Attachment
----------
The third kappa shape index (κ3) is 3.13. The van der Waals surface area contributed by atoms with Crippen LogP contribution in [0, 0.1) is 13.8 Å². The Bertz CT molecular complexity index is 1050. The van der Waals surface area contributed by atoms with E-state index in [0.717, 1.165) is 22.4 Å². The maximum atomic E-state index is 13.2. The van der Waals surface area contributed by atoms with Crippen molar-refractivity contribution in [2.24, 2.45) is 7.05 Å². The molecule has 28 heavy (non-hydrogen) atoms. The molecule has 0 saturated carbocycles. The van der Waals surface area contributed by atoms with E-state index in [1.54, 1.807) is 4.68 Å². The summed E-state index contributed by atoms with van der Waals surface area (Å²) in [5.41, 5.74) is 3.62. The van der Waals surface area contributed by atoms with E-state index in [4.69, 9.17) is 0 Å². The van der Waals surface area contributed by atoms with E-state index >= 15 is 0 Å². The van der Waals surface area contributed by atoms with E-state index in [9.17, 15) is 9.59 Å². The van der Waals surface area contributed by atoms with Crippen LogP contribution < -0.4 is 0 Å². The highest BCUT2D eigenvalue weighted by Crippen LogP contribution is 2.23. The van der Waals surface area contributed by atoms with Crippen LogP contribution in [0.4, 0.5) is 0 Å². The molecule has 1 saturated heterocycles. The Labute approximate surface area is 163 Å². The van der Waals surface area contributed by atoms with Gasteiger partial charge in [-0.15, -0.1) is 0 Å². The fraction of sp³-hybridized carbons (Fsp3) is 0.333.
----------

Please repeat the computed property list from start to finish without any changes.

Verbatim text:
The third kappa shape index (κ3) is 3.13. The van der Waals surface area contributed by atoms with Crippen LogP contribution in [0, 0.1) is 13.8 Å². The Bertz CT molecular complexity index is 1050. The van der Waals surface area contributed by atoms with E-state index in [0.717, 1.165) is 22.4 Å². The maximum atomic E-state index is 13.2. The van der Waals surface area contributed by atoms with Crippen molar-refractivity contribution in [2.24, 2.45) is 7.05 Å². The molecule has 28 heavy (non-hydrogen) atoms. The molecule has 0 saturated carbocycles. The van der Waals surface area contributed by atoms with E-state index in [1.54, 1.807) is 4.68 Å². The summed E-state index contributed by atoms with van der Waals surface area (Å²) in [5.41, 5.74) is 3.62. The van der Waals surface area contributed by atoms with E-state index in [4.69, 9.17) is 0 Å². The van der Waals surface area contributed by atoms with E-state index >= 15 is 0 Å². The van der Waals surface area contributed by atoms with E-state index in [9.17, 15) is 9.59 Å². The van der Waals surface area contributed by atoms with Crippen LogP contribution < -0.4 is 0 Å². The highest BCUT2D eigenvalue weighted by Crippen LogP contribution is 2.23. The van der Waals surface area contributed by atoms with Crippen LogP contribution in [0.4, 0.5) is 0 Å². The molecule has 1 saturated heterocycles. The Labute approximate surface area is 163 Å². The van der Waals surface area contributed by atoms with Gasteiger partial charge in [-0.15, -0.1) is 0 Å². The fraction of sp³-hybridized carbons (Fsp3) is 0.333.